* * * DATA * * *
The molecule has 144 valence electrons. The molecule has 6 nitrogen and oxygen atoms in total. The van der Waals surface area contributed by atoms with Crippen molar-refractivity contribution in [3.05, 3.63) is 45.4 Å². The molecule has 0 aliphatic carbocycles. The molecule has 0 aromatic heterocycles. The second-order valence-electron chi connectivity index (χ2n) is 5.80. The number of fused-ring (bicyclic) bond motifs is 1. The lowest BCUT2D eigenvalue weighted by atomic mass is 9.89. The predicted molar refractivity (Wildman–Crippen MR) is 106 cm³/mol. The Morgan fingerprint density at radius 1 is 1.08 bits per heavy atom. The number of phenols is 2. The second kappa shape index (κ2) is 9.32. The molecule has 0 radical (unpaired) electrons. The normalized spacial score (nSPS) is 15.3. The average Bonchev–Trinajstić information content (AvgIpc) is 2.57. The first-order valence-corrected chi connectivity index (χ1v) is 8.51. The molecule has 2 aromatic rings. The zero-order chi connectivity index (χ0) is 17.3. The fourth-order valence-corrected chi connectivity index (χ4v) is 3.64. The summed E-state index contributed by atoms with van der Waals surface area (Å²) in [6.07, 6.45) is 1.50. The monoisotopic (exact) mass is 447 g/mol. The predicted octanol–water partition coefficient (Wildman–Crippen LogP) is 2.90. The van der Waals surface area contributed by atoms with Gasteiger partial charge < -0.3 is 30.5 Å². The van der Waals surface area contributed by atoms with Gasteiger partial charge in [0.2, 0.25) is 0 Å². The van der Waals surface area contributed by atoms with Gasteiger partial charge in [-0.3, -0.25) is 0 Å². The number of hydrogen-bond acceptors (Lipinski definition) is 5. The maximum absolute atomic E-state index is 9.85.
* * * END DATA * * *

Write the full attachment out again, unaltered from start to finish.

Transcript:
The molecule has 144 valence electrons. The molecule has 6 nitrogen and oxygen atoms in total. The van der Waals surface area contributed by atoms with Crippen molar-refractivity contribution in [3.05, 3.63) is 45.4 Å². The molecule has 0 aliphatic carbocycles. The molecule has 0 aromatic heterocycles. The second-order valence-electron chi connectivity index (χ2n) is 5.80. The number of fused-ring (bicyclic) bond motifs is 1. The lowest BCUT2D eigenvalue weighted by atomic mass is 9.89. The predicted molar refractivity (Wildman–Crippen MR) is 106 cm³/mol. The Morgan fingerprint density at radius 1 is 1.08 bits per heavy atom. The number of phenols is 2. The second kappa shape index (κ2) is 9.32. The molecule has 0 radical (unpaired) electrons. The normalized spacial score (nSPS) is 15.3. The average Bonchev–Trinajstić information content (AvgIpc) is 2.57. The first-order valence-corrected chi connectivity index (χ1v) is 8.51. The molecule has 2 aromatic rings. The zero-order chi connectivity index (χ0) is 17.3. The fourth-order valence-corrected chi connectivity index (χ4v) is 3.64. The summed E-state index contributed by atoms with van der Waals surface area (Å²) in [6.07, 6.45) is 1.50. The monoisotopic (exact) mass is 447 g/mol. The predicted octanol–water partition coefficient (Wildman–Crippen LogP) is 2.90. The van der Waals surface area contributed by atoms with Gasteiger partial charge < -0.3 is 30.5 Å². The van der Waals surface area contributed by atoms with Gasteiger partial charge in [0.2, 0.25) is 0 Å². The van der Waals surface area contributed by atoms with Gasteiger partial charge in [-0.3, -0.25) is 0 Å². The number of hydrogen-bond acceptors (Lipinski definition) is 5. The maximum absolute atomic E-state index is 9.85.